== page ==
Paris Menswear Day Four: Jil Sander, Paul Smith, Isabel Marant and Jeanerica
Friday in Paris Menswear was a tour of the city from an evangelical cathedral, cut-stone mansion, Marais showroom and Place des Victoires townhouse. We caught up with Jil Sander, Paul Smith, Isabel Marant and Jeanerica.
Jil Sander - Diabolical mode in a Yankee cathedral
Masculine tailoring with feminine detailing in a sensational collection at Jil Sander, laced with frequently diabolical astrological signs, and staged inside the American Cathedral in Paris.
The looming gothic revival Yankee church illuminated by a giant cinematic light, the better to enjoy the power of this winter 2022 collection.
Composed with grand, but never grandiose, volumes, in cloak-like evil genius proportions, and made in opulent cashmere herringbones, sleek tuxedo wool and creamy cashmeres.
Working a dark palette of black, putty, burnt orange with a soupcon of ecru. Pretty well everything enhanced by lace or crocheted inserts, adding to the allure and aplomb. All looking very at home underneath the soaring oak vaults, stone chancel and marble columns.
Though the most brilliant ideas were eight funnel-neck coats, enveloping sweaters, cotton blouses and even pajamas covered in a brilliant stencils. Astrological signs of mean goats and naughty satyrs along with Taurus, Aries and Virgo.
All anchored by chunky boots with metal insignias, rectangular tool bag-style shoulder cases, and huge totes to give a utilitarian mood to the whole look.
Smartly styled, with multiple silk scarves as belts and straps, albeit with a hurried soundtrack, led by 'Summertime Clothes' by Animal Collective. For a winter collection? But, this is a small quibble about an impressive show and the strongest collection so far for the house of Jil Sander by their design duo of Lucie and Luke Meier. They took their bow with quiet dignity and then kissed as they strolled into the backstage sacristy.
Paul Smith - A Brit’s take on Breathless
It’s quite frankly a real pity that the pandemic prevented Paul Smith from staging a runway show and just presenting a nine-minute video, as this was the British designer’s strongest menswear statement in many years.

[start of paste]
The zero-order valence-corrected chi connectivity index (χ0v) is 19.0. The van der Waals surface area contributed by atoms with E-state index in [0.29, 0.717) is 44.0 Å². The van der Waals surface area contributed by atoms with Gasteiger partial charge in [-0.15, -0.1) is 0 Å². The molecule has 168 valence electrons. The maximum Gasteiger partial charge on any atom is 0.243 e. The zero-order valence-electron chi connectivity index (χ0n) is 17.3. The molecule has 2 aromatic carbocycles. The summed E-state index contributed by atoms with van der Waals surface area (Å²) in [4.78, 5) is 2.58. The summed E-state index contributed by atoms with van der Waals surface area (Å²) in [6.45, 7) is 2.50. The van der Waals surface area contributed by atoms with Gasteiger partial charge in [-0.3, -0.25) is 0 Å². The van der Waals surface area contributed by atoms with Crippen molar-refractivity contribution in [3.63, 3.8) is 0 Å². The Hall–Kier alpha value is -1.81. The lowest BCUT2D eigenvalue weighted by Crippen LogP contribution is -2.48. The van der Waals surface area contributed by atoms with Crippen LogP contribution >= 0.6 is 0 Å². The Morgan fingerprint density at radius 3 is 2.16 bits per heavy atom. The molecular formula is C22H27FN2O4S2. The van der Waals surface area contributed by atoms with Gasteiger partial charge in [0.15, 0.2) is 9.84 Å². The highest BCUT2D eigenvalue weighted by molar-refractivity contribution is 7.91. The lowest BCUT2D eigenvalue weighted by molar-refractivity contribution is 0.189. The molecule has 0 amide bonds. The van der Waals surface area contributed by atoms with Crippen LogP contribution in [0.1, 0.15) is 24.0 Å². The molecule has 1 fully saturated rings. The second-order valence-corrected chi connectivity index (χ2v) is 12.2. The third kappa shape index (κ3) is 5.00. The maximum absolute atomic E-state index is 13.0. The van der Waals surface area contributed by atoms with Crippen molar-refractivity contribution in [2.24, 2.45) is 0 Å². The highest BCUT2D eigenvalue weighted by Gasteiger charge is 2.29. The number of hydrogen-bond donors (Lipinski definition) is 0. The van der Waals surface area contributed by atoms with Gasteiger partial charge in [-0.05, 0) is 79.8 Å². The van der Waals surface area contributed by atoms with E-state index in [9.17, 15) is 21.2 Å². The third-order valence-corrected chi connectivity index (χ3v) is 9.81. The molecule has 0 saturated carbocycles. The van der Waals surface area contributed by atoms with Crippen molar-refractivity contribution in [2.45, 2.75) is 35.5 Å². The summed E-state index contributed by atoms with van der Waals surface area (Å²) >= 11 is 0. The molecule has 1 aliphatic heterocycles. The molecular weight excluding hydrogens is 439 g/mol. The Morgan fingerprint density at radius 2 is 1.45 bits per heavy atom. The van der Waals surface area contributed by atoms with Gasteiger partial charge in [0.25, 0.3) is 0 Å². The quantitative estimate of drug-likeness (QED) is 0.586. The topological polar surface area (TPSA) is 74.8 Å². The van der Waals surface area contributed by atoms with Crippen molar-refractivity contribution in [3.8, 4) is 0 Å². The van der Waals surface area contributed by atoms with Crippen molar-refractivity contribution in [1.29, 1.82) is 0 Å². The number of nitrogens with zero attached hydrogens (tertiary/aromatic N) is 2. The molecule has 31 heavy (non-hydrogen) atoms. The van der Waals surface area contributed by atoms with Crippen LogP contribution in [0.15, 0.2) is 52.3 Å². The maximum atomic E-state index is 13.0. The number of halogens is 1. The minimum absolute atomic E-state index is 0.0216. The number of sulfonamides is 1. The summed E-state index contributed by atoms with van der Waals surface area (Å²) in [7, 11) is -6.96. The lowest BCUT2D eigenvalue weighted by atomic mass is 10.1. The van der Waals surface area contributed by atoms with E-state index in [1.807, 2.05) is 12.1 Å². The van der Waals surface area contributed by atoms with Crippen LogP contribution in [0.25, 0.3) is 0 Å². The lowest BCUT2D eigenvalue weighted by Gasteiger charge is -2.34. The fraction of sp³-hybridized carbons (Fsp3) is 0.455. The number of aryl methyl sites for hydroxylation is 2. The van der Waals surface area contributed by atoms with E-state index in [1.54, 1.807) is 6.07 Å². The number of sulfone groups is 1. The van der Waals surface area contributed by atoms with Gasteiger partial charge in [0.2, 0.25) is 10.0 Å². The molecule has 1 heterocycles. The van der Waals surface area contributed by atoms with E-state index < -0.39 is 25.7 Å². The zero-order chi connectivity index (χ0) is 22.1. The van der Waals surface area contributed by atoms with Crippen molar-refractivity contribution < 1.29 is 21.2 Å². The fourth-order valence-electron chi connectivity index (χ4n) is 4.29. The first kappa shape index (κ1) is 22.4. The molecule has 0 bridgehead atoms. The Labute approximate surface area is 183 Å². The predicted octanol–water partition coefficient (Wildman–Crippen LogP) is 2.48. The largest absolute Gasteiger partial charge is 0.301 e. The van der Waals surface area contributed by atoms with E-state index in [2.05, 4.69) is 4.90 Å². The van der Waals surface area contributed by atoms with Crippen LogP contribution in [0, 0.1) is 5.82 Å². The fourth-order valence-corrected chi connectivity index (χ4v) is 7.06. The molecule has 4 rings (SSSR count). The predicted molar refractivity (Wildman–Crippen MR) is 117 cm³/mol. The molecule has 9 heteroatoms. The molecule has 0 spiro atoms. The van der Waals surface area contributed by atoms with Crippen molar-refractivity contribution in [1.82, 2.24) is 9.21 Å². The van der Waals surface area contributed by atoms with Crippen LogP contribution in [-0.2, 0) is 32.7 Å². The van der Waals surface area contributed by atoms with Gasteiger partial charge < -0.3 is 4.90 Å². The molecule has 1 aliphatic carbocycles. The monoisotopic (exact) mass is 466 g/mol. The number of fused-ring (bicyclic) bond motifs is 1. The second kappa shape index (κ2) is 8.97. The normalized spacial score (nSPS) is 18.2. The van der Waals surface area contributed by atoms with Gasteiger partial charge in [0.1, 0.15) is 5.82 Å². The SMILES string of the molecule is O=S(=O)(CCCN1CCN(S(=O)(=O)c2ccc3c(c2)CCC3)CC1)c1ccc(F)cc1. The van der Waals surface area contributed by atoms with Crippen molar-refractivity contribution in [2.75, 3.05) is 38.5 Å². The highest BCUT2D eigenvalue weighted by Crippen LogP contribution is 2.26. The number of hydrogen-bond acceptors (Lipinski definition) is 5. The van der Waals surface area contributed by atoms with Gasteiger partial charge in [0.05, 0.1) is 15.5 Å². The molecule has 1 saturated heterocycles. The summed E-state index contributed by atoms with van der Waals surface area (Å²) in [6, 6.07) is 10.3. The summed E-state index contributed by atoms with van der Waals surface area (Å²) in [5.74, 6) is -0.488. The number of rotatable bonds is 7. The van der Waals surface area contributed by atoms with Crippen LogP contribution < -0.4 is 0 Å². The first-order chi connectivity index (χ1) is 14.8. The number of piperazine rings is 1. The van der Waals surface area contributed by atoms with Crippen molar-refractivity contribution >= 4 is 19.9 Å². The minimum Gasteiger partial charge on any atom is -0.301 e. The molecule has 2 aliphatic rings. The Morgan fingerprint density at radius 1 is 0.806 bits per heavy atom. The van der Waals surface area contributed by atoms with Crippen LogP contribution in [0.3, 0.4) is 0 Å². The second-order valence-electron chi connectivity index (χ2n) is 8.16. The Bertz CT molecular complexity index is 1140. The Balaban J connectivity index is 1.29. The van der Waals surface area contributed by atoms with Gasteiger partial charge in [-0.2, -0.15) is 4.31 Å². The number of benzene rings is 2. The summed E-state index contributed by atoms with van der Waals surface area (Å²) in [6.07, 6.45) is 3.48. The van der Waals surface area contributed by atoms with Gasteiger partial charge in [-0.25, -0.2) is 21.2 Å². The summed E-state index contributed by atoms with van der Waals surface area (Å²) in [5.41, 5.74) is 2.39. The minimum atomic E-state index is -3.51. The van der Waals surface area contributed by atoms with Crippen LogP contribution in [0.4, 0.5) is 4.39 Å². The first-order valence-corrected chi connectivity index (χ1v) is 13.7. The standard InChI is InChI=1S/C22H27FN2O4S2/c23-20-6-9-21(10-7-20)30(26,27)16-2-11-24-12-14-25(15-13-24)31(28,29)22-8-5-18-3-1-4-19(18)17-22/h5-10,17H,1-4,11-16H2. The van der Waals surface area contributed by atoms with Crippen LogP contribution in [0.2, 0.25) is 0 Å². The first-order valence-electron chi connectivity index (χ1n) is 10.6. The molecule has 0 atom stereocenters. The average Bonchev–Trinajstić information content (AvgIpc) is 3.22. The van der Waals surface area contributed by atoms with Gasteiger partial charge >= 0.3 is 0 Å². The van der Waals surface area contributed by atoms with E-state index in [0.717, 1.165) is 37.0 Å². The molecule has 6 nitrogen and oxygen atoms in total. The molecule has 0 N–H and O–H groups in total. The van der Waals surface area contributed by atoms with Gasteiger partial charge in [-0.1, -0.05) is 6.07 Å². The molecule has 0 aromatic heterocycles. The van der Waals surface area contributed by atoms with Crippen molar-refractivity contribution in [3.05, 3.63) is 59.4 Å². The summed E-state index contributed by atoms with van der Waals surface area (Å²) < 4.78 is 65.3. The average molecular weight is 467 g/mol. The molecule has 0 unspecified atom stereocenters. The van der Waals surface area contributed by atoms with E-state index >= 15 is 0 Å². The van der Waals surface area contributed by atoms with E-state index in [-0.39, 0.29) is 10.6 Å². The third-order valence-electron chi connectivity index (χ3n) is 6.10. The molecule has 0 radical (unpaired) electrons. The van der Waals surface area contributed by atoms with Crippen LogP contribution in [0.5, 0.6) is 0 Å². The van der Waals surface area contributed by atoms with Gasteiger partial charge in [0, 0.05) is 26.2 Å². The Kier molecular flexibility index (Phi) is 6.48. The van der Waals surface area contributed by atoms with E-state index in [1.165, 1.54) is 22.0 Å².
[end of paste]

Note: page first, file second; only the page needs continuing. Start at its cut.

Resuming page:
Inspired by the Nouvelle Vague and the great icons of indie cinema, all the way to some instant collector's item silk and cotton shirts in bright graphic riffs on sixties French movie posters.
“Breathless was so modern. I first saw it when I was 18 and living in Nottingham and those French films were so fantastic,” enthused Smith, in a private presentation in his cut-stone Marais mansion Paris headquarters.
In the collection, he even worked in blue washes from David Lynch films and an oversized Prince of Wales double-breasted jacket that recalled, The Man Who Fell to Earth. The music for the video – where models marched in a ballroom - was composed exclusively by Paul’s old mate Richard Hartley, who did the music for Rocky Horror Picture Show and worked with Nicolas Roeg.
Lots of great hand-knit cable sweaters, caps and scarves - wonderful chunky knits handmade in Scotland in raspberry and Air Force blue.
Plus, Sir Paul created cunning volume, plaid trousers in wool crepe with unexpected inverted pleats, like the pants Bowie wore in that iconic image of the rock legend in Smith’s wide pants and very skinny sweater. Another cinematic reference were snug shearling jackets in maroon and red in the style favored by Jean-Luc Godard.
“What’s nice is that these guys were film critics, like Godard, who said, ‘I want to do something different.’ And he made his first film for something like 40,000 pounds. So, that was a huge inspiration to me to have a go and open my own store and brand,” explained Sir Paul.
Isabel Marant - Couches, not clothes
Perhaps it was the fatigue after 10 straight days of menswear shows and presentations, but at first glance the most interesting thing in the showroom of Isabel Marant were the couches.
Undulating, magnificent, worn pewter-hued leather couches; they had the retro-modern panache that the clothes badly lacked. This winter 2022 had plenty of chunky, comfortable woolens, but far too often looked, ahem, banal.
The one thing one expects from Marant’s clothes and shows is plenty of zing, but all the contrasting panel winter hoodies; oversized parkas in Verona yellow and blue; loose-weave après ski pullovers, were conventional, rather than cool.
That said, there were some great denim looks, with apache motifs; natty workerist over-shirts and blousons in khaki and some fine jeans in a cracked marble print. All based on the collection’s saving grace – some excellent high-tops, male versions of Isabel’s signature, world-wide-hit female sneakers.
Still, one’s abiding memory will always be the chaise longues.
Jeanerica - Euro denim in the Marais
True blue denim fanaticism at Jeanerica, a Swedish brand that is based on a never-ending love of the world’s most democratic fabric.
Launched in 2018 by a former Acne staffer and Scandinavian fashion expert, Jeanerica offers all manner of slim-line shapes made in high-quality Italian denim. Textiles that managed to be sturdy, yet supple too. Produced in Turkey, in sustainable inclined factories, the jeans and forgivingly cut blousons and safari jackets, all looked very swish, in a presentation in the Marais. Aided by a great mix of colors: bleu de nuit; pacific blue; bright ecru and washed azure.
Add in some great sweatshirts, created in combinations of recycled and reused cotton to “create a foamy hand and finish,” explained founder Jonas Clason, the former head of Acne Studios. He founded Jeanerica as a European denim house with Lena Patriksson Keller, founder and chairman of the Patriksson Group and board member of H&M.
Jeanerica is certainly not generic.
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